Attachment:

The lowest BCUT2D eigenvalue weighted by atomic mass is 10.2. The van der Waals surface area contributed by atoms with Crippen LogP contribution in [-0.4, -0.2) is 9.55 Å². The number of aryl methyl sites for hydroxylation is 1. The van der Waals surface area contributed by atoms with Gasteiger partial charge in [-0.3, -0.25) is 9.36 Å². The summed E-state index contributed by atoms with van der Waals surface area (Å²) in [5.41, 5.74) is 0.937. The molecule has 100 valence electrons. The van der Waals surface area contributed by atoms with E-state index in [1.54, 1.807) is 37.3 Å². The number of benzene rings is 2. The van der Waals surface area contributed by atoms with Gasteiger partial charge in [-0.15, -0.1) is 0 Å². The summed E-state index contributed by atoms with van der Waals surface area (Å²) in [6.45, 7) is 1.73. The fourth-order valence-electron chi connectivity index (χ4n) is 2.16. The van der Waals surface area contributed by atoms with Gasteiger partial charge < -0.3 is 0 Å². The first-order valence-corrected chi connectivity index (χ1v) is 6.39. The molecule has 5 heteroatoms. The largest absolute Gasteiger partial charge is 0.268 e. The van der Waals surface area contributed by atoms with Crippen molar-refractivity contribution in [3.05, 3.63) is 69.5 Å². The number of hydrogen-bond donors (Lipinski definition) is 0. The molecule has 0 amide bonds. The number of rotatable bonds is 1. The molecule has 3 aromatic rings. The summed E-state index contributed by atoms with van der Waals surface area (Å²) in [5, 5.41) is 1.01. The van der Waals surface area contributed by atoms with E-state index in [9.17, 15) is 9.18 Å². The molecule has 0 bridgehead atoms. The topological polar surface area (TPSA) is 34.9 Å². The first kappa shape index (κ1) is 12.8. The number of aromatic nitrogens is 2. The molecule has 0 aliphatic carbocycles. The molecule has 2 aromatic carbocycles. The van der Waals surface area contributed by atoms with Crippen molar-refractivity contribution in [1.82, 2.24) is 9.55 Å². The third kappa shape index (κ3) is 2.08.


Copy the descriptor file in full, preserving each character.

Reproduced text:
The lowest BCUT2D eigenvalue weighted by atomic mass is 10.2. The van der Waals surface area contributed by atoms with Crippen LogP contribution in [-0.4, -0.2) is 9.55 Å². The number of aryl methyl sites for hydroxylation is 1. The van der Waals surface area contributed by atoms with Gasteiger partial charge in [-0.3, -0.25) is 9.36 Å². The summed E-state index contributed by atoms with van der Waals surface area (Å²) in [5.41, 5.74) is 0.937. The molecule has 100 valence electrons. The van der Waals surface area contributed by atoms with E-state index in [1.54, 1.807) is 37.3 Å². The number of benzene rings is 2. The van der Waals surface area contributed by atoms with Gasteiger partial charge in [-0.15, -0.1) is 0 Å². The summed E-state index contributed by atoms with van der Waals surface area (Å²) in [6.45, 7) is 1.73. The fourth-order valence-electron chi connectivity index (χ4n) is 2.16. The van der Waals surface area contributed by atoms with Gasteiger partial charge < -0.3 is 0 Å². The first-order valence-corrected chi connectivity index (χ1v) is 6.39. The molecule has 5 heteroatoms. The largest absolute Gasteiger partial charge is 0.268 e. The van der Waals surface area contributed by atoms with Crippen molar-refractivity contribution in [3.05, 3.63) is 69.5 Å². The number of hydrogen-bond donors (Lipinski definition) is 0. The molecule has 0 amide bonds. The number of rotatable bonds is 1. The molecule has 3 aromatic rings. The summed E-state index contributed by atoms with van der Waals surface area (Å²) in [5, 5.41) is 1.01. The van der Waals surface area contributed by atoms with E-state index in [9.17, 15) is 9.18 Å². The molecule has 0 bridgehead atoms. The topological polar surface area (TPSA) is 34.9 Å². The first kappa shape index (κ1) is 12.8. The number of aromatic nitrogens is 2. The molecule has 0 aliphatic carbocycles. The molecule has 2 aromatic carbocycles. The van der Waals surface area contributed by atoms with Crippen molar-refractivity contribution in [1.82, 2.24) is 9.55 Å². The third kappa shape index (κ3) is 2.08.